Those already familiar with the DBS system will be aware of the job-types for which criminal record-checks are available. A standards DBS certificate may only be applied for in respect of roles which are listed in the Rehabilitation on Offenders Act (Exceptions Order) 1975 (amended). This list is extensive and includes many positions of authority, trust or of responsibility for the young/vulnerable. As one might expect, many positions within the Financial Services industry are also identified.

Employers who would have conducted enforced subject access requests previously, will need to bear in mind the restrictions of the DBS system and that they will no longer have access to the same level of information in respect of roles falling outside of the DBS search criteria. Those employers, in particular, will need to take care not to exceed their rights and to submit only search types to DBS in respect of roles which meet relevant conditions for that type of search. It is already a criminal offence to submit an application to the DBS for a search for roles which do not meet the relevant conditions for the search requested.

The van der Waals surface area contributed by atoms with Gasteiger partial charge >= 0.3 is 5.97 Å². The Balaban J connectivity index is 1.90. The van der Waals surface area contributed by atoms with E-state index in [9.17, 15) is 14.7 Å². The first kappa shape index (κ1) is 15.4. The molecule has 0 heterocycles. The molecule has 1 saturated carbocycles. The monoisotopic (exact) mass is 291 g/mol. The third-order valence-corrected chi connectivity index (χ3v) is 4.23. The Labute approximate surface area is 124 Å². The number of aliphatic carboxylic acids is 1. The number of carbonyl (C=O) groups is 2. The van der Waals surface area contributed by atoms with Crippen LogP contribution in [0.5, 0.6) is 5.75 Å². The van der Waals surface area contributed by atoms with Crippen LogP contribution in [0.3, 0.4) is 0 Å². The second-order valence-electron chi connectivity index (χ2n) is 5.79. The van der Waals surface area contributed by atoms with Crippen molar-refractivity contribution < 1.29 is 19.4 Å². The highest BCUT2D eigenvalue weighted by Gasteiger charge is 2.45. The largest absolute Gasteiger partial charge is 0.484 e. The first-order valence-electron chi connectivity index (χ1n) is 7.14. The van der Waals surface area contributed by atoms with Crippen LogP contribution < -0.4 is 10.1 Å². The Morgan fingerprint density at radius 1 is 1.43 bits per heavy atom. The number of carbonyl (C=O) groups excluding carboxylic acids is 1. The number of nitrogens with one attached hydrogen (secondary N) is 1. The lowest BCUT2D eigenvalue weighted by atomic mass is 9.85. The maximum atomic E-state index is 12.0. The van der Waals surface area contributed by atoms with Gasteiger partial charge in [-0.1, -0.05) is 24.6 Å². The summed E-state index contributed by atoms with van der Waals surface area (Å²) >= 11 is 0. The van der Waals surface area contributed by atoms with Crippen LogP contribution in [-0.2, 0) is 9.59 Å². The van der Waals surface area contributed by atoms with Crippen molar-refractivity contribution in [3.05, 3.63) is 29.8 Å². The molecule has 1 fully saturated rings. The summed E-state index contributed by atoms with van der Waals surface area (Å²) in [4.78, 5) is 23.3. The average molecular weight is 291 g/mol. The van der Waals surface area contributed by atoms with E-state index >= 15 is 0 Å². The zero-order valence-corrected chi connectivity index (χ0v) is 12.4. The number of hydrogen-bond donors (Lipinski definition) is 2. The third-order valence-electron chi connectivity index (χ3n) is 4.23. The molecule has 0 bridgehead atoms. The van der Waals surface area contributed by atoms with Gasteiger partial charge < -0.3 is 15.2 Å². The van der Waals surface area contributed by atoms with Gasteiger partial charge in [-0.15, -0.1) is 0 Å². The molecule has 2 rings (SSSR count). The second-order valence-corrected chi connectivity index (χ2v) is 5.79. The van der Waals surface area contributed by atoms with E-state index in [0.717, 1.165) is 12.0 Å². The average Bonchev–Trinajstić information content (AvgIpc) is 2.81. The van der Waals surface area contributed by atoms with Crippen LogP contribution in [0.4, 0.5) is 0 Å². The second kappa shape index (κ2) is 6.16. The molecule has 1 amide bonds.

The process for undertaking such checks will also remain the same, namely by seeking the individual to complete a relevant DBS form so that the results can be requested from them by the employer. If the individual has joined the DBS update service, the employer may be able to check the results on line.

One important recent change to note, nonetheless, is the reduction in rehabilitation periods for many convictions. This was effected from 10 March 2014, and has shortened the periods within which offences become spent and, therefore, once spent not disclosable voluntarily (ie outside lawful DBS searches and results) or necessarily able to be taken into account.